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Fever among the 20 new releases hitting screens in France

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- It’s the banality of evil for the feature debut by Raphaël Neal, a shooting star in a deadly releases log jam

Fever among the 20 new releases hitting screens in France
Fever by Raphaël Neal

The equation from here on in is a complex one: distributors want to make the most of the busiest periods in terms of attendance levels to launch their films, hoping to pull in the maximum number of viewers possible. Furthermore, the large groups of exhibitors have a widely shared belief in the benefits of an economy with a plentiful supply. And all of this means that even more new releases will be jostling for space on the cinema listings – just like today, when there are 20 of them!

On one hand, who can complain about such a wide variety of titles? After all, it allows France to show off works from all over the world, spanning a huge variety of genres. Nevertheless, there is a trend towards a growing disparity between a small minority of feature films that do manage to find their audience (hogging all the media attention and as many screens as possible) and an overwhelming majority that have to endure crushing failures (with a tiny number of release prints or being nudged off the cinema listings at lightning speed). This “brutal” environment also sees certain productions being kept alive “artificially” for weeks at a time by being shown on a high number of screens that is out of all proportion compared to their actual drawing power (with distributors and exhibitors blaming each other for the situation), thus having even more of an impact on the visibility of those works that are not so well off in terms of the marketing behind them, despite the “heroic” work undertaken by certain independent distributors. To sum up the situation, a higher level of (apparent) variety in theatres gradually forces true diversity into the corners of the boxing ring, not to mention onto the ropes. And all of this obviously has repercussions on film production because movie funding is still very much linked to theatrical exhibition, given that legal consumption via VoD is still too marginal to ensure the funds needed to allow it to completely cut loose. All these thorny issues should provide food for thought for the public authorities, as the codes of conduct for distribution and programming scarcely seem able to halt a movement that involves everyone taking shelter behind the irrefutable argument that the viewer will be able to see what he or she wants.

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This huge disparity is clearly visible today with Fever by Raphaël Neal, a philosophical thriller revolving around the banality of evil described by Hannah Arendt. Having been excluded from the traditional funding circuit, this original feature debut, distributed in five theatres by its producer, Strutt Films (a company set up by the filmmaker himself), only saw the light of day thanks to the good will of its actors and other members of the team (including singer Camille, who composed the soundtrack), who contributed their own wages to help finance it. “I can’t describe this production method as a model,” stresses the director. “But it must be noted that the gap between major, mainstream productions and arthouse films is getting bigger, with the latter finding it harder and harder to survive. So today, we have to find new ways of funding these films that are considered to be 'difficult' (those that the 'classic' box offices no longer dare to support). And new ways of producing as well. Making movies in a resourceful manner forces people to economise and isn’t necessarily detrimental to creativity or quality. But even without falling into these extremes, and because I am fully behind the idea that every person who works on a film must be paid for it, of course, it seems to me that the budgets can be cut without it being terribly detrimental to the team and to the project. This decrease in the budgets will create new ways of making films - crowdfunding being one method, but not the only one. There will always be resourceful and motivated characters out there who won’t see a lack of resources as an insurmountable obstacle...”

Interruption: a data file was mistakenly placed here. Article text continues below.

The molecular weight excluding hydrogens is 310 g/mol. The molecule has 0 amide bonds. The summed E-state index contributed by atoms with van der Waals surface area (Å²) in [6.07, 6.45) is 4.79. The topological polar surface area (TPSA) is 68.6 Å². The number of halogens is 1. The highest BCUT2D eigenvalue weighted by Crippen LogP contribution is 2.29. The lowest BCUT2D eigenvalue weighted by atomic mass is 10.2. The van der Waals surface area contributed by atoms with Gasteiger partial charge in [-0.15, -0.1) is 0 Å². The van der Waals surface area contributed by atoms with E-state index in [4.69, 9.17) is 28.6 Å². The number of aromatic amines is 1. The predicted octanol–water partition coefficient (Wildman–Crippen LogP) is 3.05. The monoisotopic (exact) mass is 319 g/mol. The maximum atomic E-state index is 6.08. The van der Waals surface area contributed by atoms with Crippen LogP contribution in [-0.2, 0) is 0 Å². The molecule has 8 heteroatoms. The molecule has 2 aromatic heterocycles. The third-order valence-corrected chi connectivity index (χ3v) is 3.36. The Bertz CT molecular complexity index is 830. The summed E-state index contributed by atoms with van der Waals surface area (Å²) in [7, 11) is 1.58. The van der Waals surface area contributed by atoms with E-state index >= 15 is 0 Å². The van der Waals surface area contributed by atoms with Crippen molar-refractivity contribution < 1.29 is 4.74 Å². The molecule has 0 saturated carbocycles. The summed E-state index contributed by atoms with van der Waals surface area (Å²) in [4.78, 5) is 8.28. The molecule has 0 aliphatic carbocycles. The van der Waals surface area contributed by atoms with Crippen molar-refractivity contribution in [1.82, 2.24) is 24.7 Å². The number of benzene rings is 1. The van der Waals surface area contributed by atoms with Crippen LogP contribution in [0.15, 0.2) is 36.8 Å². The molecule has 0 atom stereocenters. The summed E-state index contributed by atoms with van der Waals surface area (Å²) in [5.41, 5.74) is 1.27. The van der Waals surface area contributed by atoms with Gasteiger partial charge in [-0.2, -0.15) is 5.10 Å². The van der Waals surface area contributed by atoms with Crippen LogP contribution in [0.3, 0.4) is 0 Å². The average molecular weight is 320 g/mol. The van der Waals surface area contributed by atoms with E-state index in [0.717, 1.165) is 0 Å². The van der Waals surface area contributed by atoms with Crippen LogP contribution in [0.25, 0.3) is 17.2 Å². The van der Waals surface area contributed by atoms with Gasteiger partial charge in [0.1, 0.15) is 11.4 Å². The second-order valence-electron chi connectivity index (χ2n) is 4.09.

Some of the other films hitting screens today are the excellent Fatima [+see also:
film review
trailer
film focus
interview: Philippe Faucon
film profile
]
by Philippe Faucon (read the interviewPyramide in 103 theatres), L'étudiante et monsieur Henri [+see also:
trailer
film profile
]
by Ivan Calbérac (StudioCanal in 322 cinemas), Macadam Stories [+see also:
film review
trailer
film profile
]
by Samuel Benchetrit (Paradis Films across 75 screens), Orage [+see also:
trailer
film profile
]
by Fabrice Camoin (read the article - Rezo Films in 19 theatres), Blood of My Blood [+see also:
film review
trailer
film focus
interview: Marco Bellocchio
film profile
]
by Italy’s Marco Bellocchio (unveiled in competition at the Venice Film Festival – read the interviewBellissima Films in 32 cinemas), All Yours [+see also:
film review
trailer
making of
interview: David Lambert
film profile
]
by Belgian director David Lambert (watch the interviewOutplay across six screens) and Catch Me Daddy [+see also:
film review
trailer
interview: Daniel Wolfe
film profile
]
by British filmmaker Daniel Wolfe (watch the interviewBodega Films in nine theatres).

(Translated from French)

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